Recently I was asked where I think publishing will be 5 or 10 years down the road. My knee-jerk reaction was not to take the bite. Prognostication is a snake pit. I often have my students read articles about predicting what will happen in publishing. When we talk about them in class, the laughter takes on gigantic proportions any time there’s either a mention of CD-ROMs or Multimedia. What’s going to happen in a decade? You might as well ask me who’s going to win the AL East in 10 years. I’ll look either really really good, or it might take another decade to wash the egg off my face. No middle road. To haul out another cliché: anything but hitting the nail square on the head is bound to look inept and foolish. Same as horseshoes: if you miss the head by a millimeter, you might as well miss by a mile.
So, how did I answer the question? Well, I hedged. I said, “More of the same.” That is, more flux, more change, more back-and-forth. And if I look back 10 years, yeah, we have essentially the same amount of flux and change that we do now. What goes round goes round and round and round. Ten years ago we had the great digital divide, as it were. Print vs Digital. Or: Books (real ones) vs Ebooks (which supposedly aren’t real books). That great debate still has not left us. Ebook sales rate falls flat and in some quarters it’s a conclusive sign that they are passé and that print books will smite them from existence. Print sales inch higher and the ebook is vanquished. (It’s interesting to note that the bulk of the books sold/ordered upon Mark Zuckerberg’s announcement of the first book in his book club were overwhelmingly ebooks. It’s also interesting to note that Perseus, the book’s publisher, notes that it could not fulfill orders for the print book without resorting to a new(er) technology — the digital press [see below]). I don’t see this debate ending any time soon. In fact, I grow impatient with it. And angry that so many publishers have their minds closed to change. And once you close off change, you close off opportunity and innovation vanishes. Basically, I have issues with those who are reluctant to embrace change; I get annoyed at those who get annoyed at not being able to do business as usual, and long for the good old days. (Next time I hear the phrase “the golden age of publishing” I swear I’ll scream… If you don’t believe the best is yet to come, why continue on in the profession?)
But back to the question at hand. Instead of answering it directly, I allowed myself to speculate. I started to articulate, in a stuttering fashion, what I’d like to see. So we moved from fortune telling to wish fulfillment. For one thing, my vision of the bookstore of the future is a storefront with a ton of used books, and some shelves stocked with the bestsellers and then at least one digital press with bindery (see: Espresso Book Machine) and possibly a bank of PC terminals. There, one could find the latest bestseller right on the shelf or one could dig around in the used inventory for a lost gem. Or if one wanted a more obscure book, one could either look it up on one of the terminals, or on one’s smartphone or tablet, and order it. The book order would be sent to the digital press where it could be printed and bound on the spot while one had a coffee or a sandwich, most probably in the store’s cafe. You could then pick the freshly printed book up on your way out. The little indie bookstore, or even the chain store, can effectively compete with Amazon by offering the same inventory (and be able to discount it, if necessary) and even go Amazon one better by offering delivery in 5 or 10 minutes instead of 1 or 2 days.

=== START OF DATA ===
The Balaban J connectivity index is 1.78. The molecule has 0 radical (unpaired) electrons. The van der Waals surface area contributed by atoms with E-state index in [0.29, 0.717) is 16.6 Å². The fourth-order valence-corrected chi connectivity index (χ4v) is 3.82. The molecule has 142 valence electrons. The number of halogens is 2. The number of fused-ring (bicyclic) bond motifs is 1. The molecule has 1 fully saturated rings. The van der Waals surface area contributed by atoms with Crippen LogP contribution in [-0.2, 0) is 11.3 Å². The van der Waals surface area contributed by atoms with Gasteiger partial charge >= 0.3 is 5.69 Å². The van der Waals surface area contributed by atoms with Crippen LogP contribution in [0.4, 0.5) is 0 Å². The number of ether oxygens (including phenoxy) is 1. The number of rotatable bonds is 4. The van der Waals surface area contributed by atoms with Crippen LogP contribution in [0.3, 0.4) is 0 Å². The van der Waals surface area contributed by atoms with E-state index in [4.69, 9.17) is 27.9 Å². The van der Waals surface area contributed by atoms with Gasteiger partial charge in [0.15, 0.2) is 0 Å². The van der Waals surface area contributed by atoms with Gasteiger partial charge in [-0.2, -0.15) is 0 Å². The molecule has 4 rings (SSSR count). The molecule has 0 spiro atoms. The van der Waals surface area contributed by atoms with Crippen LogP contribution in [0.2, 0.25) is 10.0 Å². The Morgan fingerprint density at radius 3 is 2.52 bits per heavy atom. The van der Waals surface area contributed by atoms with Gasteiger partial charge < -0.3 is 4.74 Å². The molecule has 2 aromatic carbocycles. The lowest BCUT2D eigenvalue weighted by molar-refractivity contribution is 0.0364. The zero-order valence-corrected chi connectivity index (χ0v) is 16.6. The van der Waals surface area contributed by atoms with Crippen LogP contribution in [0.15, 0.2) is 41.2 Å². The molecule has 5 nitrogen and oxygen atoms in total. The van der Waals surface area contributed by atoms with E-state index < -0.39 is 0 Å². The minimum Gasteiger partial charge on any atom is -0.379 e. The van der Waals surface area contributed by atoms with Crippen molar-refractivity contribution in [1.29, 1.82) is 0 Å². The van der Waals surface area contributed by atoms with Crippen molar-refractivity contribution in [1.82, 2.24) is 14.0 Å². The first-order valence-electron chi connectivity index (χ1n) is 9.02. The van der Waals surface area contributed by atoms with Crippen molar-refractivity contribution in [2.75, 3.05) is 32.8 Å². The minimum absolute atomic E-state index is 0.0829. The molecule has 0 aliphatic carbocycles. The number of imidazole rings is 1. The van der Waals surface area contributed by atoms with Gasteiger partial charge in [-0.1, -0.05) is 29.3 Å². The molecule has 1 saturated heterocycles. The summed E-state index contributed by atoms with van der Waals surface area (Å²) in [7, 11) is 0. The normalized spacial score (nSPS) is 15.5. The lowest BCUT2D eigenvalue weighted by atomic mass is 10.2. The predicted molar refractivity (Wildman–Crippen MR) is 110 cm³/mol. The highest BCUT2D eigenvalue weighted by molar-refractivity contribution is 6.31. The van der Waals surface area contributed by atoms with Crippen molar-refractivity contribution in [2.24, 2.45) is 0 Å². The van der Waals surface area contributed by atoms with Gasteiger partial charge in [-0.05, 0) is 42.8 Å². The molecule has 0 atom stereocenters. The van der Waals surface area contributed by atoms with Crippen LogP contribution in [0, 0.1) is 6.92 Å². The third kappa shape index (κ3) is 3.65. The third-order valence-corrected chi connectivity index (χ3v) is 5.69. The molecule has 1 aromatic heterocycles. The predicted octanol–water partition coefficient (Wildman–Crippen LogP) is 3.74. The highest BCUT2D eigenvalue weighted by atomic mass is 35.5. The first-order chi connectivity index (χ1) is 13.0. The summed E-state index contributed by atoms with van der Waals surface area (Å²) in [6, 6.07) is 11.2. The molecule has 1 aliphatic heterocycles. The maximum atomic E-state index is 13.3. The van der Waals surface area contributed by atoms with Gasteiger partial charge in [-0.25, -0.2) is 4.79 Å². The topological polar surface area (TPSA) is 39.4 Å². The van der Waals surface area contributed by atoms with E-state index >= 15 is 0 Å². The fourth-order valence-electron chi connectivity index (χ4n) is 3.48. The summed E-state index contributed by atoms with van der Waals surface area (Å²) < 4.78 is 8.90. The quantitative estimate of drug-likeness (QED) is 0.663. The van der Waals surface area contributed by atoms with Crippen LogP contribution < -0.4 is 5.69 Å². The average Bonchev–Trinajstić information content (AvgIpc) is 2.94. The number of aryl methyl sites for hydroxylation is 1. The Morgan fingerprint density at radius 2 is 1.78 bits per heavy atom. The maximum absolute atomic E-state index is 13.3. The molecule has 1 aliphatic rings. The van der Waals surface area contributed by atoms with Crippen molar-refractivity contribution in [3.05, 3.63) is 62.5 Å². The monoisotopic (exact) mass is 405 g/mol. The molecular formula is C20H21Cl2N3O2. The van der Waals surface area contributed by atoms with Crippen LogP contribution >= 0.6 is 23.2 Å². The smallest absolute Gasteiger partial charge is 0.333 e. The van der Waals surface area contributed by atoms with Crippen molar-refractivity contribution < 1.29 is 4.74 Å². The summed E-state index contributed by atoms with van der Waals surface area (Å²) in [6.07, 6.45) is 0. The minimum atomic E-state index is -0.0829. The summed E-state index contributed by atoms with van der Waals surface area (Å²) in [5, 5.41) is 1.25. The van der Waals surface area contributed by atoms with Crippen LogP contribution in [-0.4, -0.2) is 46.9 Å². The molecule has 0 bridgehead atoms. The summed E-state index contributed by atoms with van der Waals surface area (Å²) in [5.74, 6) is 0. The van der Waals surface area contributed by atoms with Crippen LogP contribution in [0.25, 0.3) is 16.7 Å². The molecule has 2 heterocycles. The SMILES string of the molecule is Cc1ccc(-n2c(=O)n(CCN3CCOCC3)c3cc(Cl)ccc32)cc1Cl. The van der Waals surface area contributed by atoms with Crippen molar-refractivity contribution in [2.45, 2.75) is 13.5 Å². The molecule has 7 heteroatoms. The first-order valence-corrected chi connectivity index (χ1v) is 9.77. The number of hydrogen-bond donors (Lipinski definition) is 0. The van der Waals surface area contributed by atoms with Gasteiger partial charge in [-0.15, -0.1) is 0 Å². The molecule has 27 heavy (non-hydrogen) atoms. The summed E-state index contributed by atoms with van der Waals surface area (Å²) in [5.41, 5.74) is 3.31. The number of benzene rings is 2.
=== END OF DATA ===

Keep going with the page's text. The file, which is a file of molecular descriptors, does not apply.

Nice scenario, but I have serious doubts whether something like that will come to pass. About four or five years ago I visited the Northshire Bookstore in Manchester, Vermont. It’s outlet city there, a nexus of vacationing skiers with an excess of cash. The management was enthusiastic about getting an Espresso Book Machine. I asked whether it was making money for them and was assured that it was — mainly from self-publishing projects, and to a far lesser degree with publishing cheap classics in the public domain (hello, Project Gutenberg). So I was taken somewhat aback when I visited the store this New Year’s Eve and they said they no longer have the machine. Turns out it stopped being a cash cow and, like any good retail business, if something is taking up floor space and not generating sufficient revenue, it’s gone. The major problem: there’s not an endless supply of self-publishing projects, and a lot more competition in printing them these days. Yes, there has been an explosion of self-publishing in the last 10 years, more a result of everyone dusting off those unsellable book manuscripts and now having the chance to publish them. Once that glut gets exhausted, and it seems like things are heading that way, the amount of self-published books in any year will taper off. (What’s that saying? Everyone has a book in them? Well, many have already used up their allotted one book.) And, yes, there’s far more competition online for self-publishing services.